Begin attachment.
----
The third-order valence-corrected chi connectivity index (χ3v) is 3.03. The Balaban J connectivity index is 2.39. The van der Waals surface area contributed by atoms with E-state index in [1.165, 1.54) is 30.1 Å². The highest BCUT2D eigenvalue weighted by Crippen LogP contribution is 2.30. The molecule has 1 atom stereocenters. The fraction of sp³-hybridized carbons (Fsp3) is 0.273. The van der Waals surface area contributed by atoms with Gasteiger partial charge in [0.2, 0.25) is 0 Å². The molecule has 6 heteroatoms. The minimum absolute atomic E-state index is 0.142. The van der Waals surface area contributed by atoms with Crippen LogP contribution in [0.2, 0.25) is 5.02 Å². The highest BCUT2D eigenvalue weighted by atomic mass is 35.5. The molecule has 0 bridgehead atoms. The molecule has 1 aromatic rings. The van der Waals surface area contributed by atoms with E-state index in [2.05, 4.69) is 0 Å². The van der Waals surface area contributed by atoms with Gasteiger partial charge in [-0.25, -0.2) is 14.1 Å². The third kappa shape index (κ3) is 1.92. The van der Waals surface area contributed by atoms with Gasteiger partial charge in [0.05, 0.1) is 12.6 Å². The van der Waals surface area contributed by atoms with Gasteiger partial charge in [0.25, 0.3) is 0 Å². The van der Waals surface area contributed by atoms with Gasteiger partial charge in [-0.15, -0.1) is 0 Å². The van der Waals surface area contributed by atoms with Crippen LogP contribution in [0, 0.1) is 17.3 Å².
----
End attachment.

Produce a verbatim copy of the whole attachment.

The third-order valence-corrected chi connectivity index (χ3v) is 3.03. The Balaban J connectivity index is 2.39. The van der Waals surface area contributed by atoms with E-state index in [1.165, 1.54) is 30.1 Å². The highest BCUT2D eigenvalue weighted by Crippen LogP contribution is 2.30. The molecule has 1 atom stereocenters. The fraction of sp³-hybridized carbons (Fsp3) is 0.273. The van der Waals surface area contributed by atoms with Gasteiger partial charge in [0.2, 0.25) is 0 Å². The molecule has 6 heteroatoms. The minimum absolute atomic E-state index is 0.142. The van der Waals surface area contributed by atoms with Crippen LogP contribution in [0.2, 0.25) is 5.02 Å². The highest BCUT2D eigenvalue weighted by atomic mass is 35.5. The molecule has 0 bridgehead atoms. The molecule has 1 aromatic rings. The van der Waals surface area contributed by atoms with E-state index in [2.05, 4.69) is 0 Å². The van der Waals surface area contributed by atoms with Gasteiger partial charge in [-0.25, -0.2) is 14.1 Å². The third kappa shape index (κ3) is 1.92. The van der Waals surface area contributed by atoms with Gasteiger partial charge in [0.05, 0.1) is 12.6 Å². The van der Waals surface area contributed by atoms with Gasteiger partial charge in [0.25, 0.3) is 0 Å². The van der Waals surface area contributed by atoms with Gasteiger partial charge in [-0.15, -0.1) is 0 Å². The van der Waals surface area contributed by atoms with Crippen LogP contribution in [0, 0.1) is 17.3 Å².